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After the failure of the SIG 530 rifle (a gas operated, roller locked design), SIG looked for a much simpler rifle design, in both operation and manufacture. What they came up with was fundamentally AK-like, with a two-lug rotating bolt in a very AK-like carrier and a long stroke gas piston. The upper and lower assemblies of the rifle were both made of sheet steel stampings. The whole design is very easily disassembled, economical to produce, and reliable in the field. The main focus was on a 5.56mm version with hopes for Swiss military adoption (which would indeed come to pass). However, as a way to hedge its bets, SIG also scaled the rifle up slightly for a 7.62mm NATO sized cartridge, and designated this the SG 542.
Swiss law prevented SIG from selling rifles to foreign military powers, so instead SIG licensed the design to Manurhin of France. They made both military and civilian copies of the 540 and 542 between 1978 and 1988. The civilian copies were in .222 Remington and .243 Winchester, as French law heavily restricted civilian ownership of military caliber rifles at the time. Only a few were imported into the US, and this example from Larry Vickers’ collection also includes a very scarce original SG542-marked Hensoldt scope and mount.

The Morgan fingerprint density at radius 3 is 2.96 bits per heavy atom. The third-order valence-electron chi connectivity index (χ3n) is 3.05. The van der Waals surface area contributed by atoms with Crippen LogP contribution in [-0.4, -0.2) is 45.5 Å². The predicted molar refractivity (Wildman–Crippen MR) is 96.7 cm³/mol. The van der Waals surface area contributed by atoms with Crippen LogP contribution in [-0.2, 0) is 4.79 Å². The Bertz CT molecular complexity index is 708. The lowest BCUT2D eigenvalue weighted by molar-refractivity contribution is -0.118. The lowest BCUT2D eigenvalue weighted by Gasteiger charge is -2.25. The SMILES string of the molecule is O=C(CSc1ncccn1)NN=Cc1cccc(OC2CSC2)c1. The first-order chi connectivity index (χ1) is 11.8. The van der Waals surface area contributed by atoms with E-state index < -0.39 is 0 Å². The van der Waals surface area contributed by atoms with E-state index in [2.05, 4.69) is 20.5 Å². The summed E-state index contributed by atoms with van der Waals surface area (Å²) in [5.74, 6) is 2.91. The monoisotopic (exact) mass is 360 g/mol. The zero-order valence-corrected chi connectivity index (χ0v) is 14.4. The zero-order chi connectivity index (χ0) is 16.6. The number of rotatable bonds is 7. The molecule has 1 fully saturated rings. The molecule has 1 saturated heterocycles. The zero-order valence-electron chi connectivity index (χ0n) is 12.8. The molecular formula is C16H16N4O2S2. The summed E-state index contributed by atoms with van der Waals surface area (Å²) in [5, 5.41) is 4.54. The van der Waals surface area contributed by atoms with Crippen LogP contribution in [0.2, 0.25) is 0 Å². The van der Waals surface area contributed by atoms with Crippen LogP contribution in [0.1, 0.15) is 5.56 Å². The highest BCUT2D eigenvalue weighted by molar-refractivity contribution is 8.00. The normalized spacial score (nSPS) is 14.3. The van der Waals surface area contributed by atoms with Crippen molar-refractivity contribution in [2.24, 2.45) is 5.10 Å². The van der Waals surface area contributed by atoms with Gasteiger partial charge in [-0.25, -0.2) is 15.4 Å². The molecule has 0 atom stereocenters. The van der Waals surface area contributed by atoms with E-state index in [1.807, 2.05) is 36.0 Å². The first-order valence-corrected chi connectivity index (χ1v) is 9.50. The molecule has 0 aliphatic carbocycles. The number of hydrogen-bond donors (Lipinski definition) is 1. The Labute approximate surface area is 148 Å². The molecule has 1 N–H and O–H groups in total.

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At Forgotten Weapons I think the most interesting guns out there are the most obscure ones. I try to search out experimental and prototype weapons and show you how they work, in addition to more conventional guns that you may not have heard of before. You’re much more likely to find a video on the Cei Rigotti or Webley-Fosbery here than an AR or Glock. So, do you want to learn about something new today? Then stick around!